Photo: Sleep deprivation among adolescents is a chronic problem across the country and here in Belmont.
By Andrea Prestwich and Steve Saar, Belmont Start School Later
For one Belmont High School senior, the beginning of the school year – which starts today, Wednesday, Sept. 2 – is a double edge sword; the excitement of their final year in the public schools is dampened in trying to stay awake to enjoy the moment.
“It’s really difficult to maintain your focus in class when you don’t get enough sleep. Belmont High School is a great school with high standards, but it’s difficult to keep up when you’re chronically tired,” the senior said, who manages to sleep seven hours on a “good” night.
Our daughter is another example. She is a 12-year-old Chenery Middle School student who says she feels “heavy, slow, grumpy and lethargic” on most school mornings.
What’s wrong with these kids? As it turns out, NOTHING! Many – if not most – middle and high school students in Belmont struggle with chronic sleepiness as they are forced out of bed at 6:30 a.m. or earlier to get to school.
Numerous scientific studies have shown that as kids hit puberty their sleep rhythms change. They naturally fall asleep later and get up later. Asking a teen to get up at 6:30 a.m. is like asking an adult to get up at 4 a.m.; they are deep into their natural sleep cycle. Studies also show adolescents need eight-and-a-half to nine-and-a-half hours of sleep each night.
Depriving kids of sleep at such a crucial period of their development can lead to serious long-term health consequences, including:
- increased risks of obesity
- substance abuse
- Accidents while driving.
Sleep deprivation among adolescents is a chronic problem across the country, linked to poor impulse control and self-regulation – sleepy kids make bad decisions – impairments in attention and memory and deficits in abstract thinking.
Student athletes are especially impacted by sleep deprivation. A study highlighted by the American Academy of Pediatrics showed that “athletes who slept eight or more hours each night were 68 percent less likely to be injured than athletes who regularly slept less.”
The scale of the problem has been recognized by the Center for Disease Control, the American Academy of Pediatrics, the American Psychological Association, the Society for Pediatric Nurses, the National Association of School Nurses, and the National Sleep Foundation, all endorsing later school start time, with middle and high schools opening no earlier than 8:30 a.m.
So, with just about every professional medical organization in the country endorsing later school start times, why does Belmont begin the Chenery day at 7:55 a.m. and Belmont High at 7:35 a.m?
Sometimes the reason is economics. Many schools set start times decades ago to save transportation costs by running the same busses in three cycles for the high school, middle school and elementary school. Starting schools early also leaves more time in the afternoon for athletics and other after-school activities.
The current schedule would make sense if adolescents had a “sleep mode” button, but sadly, evolution has not seen fit to equip them with one. You just can’t put teens to bed at 9:30 p.m. and expect them to go to sleep immediately and wake bright and early at 6 a.m. as the schedule is contrary to their natural sleep rhythms.
If you put teens to bed at 9:30 p.m. they will toss and turn until 11 p.m. when they will finally start to feel drowsy. The adage “early to bed and early to rise” doesn’t apply to adolescents; they are creatures of the night!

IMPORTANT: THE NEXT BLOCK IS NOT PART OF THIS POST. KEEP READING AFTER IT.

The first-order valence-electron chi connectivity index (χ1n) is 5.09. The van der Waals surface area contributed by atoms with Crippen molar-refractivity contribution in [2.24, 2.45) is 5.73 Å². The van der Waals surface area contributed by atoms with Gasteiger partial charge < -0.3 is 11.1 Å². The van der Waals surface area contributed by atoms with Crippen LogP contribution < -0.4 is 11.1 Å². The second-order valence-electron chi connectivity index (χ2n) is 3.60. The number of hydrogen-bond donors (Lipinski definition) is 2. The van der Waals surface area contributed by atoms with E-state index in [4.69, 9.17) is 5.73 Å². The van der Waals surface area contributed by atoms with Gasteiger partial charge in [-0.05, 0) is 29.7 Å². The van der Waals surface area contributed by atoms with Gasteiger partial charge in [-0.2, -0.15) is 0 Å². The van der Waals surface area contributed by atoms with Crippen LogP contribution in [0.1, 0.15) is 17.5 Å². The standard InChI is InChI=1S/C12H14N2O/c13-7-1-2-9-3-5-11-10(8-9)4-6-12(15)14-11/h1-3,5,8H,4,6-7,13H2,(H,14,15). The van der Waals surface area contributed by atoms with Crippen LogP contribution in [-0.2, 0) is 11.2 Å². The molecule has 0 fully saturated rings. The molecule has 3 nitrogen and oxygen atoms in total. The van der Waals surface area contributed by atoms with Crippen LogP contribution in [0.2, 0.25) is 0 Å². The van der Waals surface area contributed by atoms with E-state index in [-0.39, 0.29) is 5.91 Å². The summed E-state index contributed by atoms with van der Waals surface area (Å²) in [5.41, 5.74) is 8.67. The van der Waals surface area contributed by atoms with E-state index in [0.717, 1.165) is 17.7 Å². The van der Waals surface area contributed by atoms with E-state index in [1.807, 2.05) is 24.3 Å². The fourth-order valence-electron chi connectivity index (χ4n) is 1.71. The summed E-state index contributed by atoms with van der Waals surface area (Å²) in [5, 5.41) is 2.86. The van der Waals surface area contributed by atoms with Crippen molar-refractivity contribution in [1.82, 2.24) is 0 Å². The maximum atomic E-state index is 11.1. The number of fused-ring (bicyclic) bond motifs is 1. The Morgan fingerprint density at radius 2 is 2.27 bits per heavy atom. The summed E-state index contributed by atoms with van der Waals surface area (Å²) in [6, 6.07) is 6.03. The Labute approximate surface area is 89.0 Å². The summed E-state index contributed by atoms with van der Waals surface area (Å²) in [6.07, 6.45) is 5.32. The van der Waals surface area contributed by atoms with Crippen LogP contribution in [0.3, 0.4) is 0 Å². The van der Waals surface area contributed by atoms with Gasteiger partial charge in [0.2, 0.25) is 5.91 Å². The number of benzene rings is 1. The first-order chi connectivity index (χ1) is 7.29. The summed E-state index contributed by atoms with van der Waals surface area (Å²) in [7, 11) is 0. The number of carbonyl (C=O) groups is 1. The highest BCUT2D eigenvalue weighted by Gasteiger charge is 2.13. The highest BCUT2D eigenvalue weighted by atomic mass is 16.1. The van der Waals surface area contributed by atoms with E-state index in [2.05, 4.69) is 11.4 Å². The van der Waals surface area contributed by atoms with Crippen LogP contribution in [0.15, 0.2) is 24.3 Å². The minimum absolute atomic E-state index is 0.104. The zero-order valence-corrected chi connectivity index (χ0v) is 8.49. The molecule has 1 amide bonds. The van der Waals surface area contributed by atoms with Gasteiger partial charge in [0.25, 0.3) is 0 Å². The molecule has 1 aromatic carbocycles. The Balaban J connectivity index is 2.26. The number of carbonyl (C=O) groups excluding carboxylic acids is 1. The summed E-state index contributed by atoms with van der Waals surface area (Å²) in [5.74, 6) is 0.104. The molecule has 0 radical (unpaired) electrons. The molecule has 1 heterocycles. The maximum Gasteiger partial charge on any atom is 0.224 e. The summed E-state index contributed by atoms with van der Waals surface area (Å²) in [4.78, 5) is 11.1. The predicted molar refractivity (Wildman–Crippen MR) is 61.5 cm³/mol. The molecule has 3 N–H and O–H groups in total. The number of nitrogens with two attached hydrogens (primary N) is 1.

So why not change Belmont to a healthier, later schedule? First, there’s a widespread belief that if schools start later kids will stay up later. This is not true. A landmark study looked at 18,000 high school students in Minneapolis before and after the district’s school start time changed from 7:15 a.m. to 8:40 a.m. The main conclusion was that high school students slept an hour longer on average when their school started later. They went to bed at the same time as before the time change and slept longer.
Athletics is another consideration. Currently, schools in the Middlesex League have early starting times. If Belmont were to shift to a healthier, later schedule, our athletes would be out of sync with the rest of the league. Practice times would also have to change, possibly causing a ripple effect and impacting youth groups who use the same facilities.
Other barriers to a later schedule include the need to re-think before- and after-school programs and the impact on some kids with part-time jobs.
There are certainly obstacles to shifting Belmont High and the Chenery to start later but none is insurmountable. For example, bus schedules could be reversed so that Winn Brook starts first at around 7:45 a.m., then the High School just after 8:30 a.m., Wellington, and Chenery later. Elementary school kids are usually up with the larks, bouncing on their beds – they have sleep rhythms naturally suited to an earlier start.
Start School Later has local chapters across Massachusetts working for later start times, and we are working with Massachusetts legislators. Hopefully, Belmont will join other districts as they shift times.
Even though there are difficulties in changing school start times, it is not acceptable for our kids to be sleep deprived, any more than it is acceptable for them to go without food or any other life necessity. And sleep is a necessity of life. Our kids should start the school day well fed and rested. The current start times make this impossible.
School districts around the country have shifted to healthier schedules with very positive results: kids are more alert and less grumpy, there are lower rates of tardiness and fewer missed school days. They arrive at school ready to learn.
We ask Belmont School Superintendent John Phelan and the Belmont School Committee follow the recommendations and shift Belmont schools to healthier schedules.